A frank Story, introduction.
That something was not quire right about my brother Frank came at the time at the age of 8 or so, the teacher noticed Frank’s beautiful handwriting. While the hand writing was in long up and down strokes, with swirly Ws and majestic Ms, the problem was not the beauty of it all, but more the time it would take him to perfect this skill. In fact, he would painstakingly take all day to do what should have taken him one hour. No matter how he was praised and how we all stood back in awe of his beautiful writing, the friendly urging to keep up with the rest of the class was ignored and he would take all the time in the world to perfect his writing. This wanting to be perfect in whatever he undertook is what plagued him for the rest of his life.
The eleventh of August 1939 would prove to be a most unfortunate date for Frank to be born. The rumblings of unrest in our part of the world were getting ominous and louder. Sometimes one could easily surmise that Frank’s problems started at his conception. Not only the wrong time for births in general, Rotterdam was also a bad place and the wrong place, especially around August the following year when I was born as well.
The first time I was aware of my elder brother Frank was during or just shortly after the war when we both went to Miss Saas’s at the local Montessori kindergarten. A lovely memory filled time when I became aware of soft ice-cream packed between two crunchy wavers and 10 cent pieces in a jar on Miss Saas’s desk, which was exactly the price of the ice cream. I remember fitting different sized bits of wood inside the appropriate designed holes in a block of wood. I remember not only walking with my elder brother Frank home but also with the other brother, the one after me, called John. The walk home was of course at the end of the kindergarten day. Sometimes though, the walk was during the day as well! The Montessori was most tolerant and considered a good place to start, however they drew the line at kids still doing number two’s in their pants, hence the day-time walks home. Oddly enough, I can’t remember ever anyone walking me home with a pant package. All I can remember is that my mum seemed to be always in hospital or in any case not home, when brothers with ‘pant packages’ and I during very warm weather arrived back at our street in the middle of the day.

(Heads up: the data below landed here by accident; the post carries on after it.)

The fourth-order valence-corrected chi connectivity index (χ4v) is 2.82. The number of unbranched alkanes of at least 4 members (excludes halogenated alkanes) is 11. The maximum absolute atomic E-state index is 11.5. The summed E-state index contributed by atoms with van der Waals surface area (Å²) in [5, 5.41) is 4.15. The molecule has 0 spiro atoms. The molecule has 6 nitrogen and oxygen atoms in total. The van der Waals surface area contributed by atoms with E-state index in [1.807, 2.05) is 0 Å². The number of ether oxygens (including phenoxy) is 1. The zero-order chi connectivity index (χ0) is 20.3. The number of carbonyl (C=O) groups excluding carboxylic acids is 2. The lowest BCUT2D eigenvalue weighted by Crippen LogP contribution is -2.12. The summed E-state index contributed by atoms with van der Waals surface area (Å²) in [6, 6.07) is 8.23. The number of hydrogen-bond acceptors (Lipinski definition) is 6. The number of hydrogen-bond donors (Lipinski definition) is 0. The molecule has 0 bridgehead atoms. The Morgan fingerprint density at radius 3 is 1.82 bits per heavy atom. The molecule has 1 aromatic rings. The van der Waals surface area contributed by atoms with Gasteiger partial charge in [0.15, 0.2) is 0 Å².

Mrs B.Van.Dijk, our neighbour opposite would deal with the shit pants by sternly putting either Frank or John or both in the dark coal shed, in the hope that the punishment would prevent future bouts of infantile incontinence. Infants, we were, and Mrs Van Dijk also had children born just before or during the war. Indeed, some even after. It would seem likely that the coal shed would often be shared by the Van Dijk’s progeny as well. Frank on those walks home strolled somewhat strangely and would have his hands sticking out sideways as if he needed some kind of antenna system to guide him. Of course memories of that are unreliable and can only be a kind of indication on how I perceived him so many years ago. It is however a truth as far as I am concerned even though it might have been different. Childhood memories are often vague and I can only state those memories with distortions and exaggerations a distinct possibility.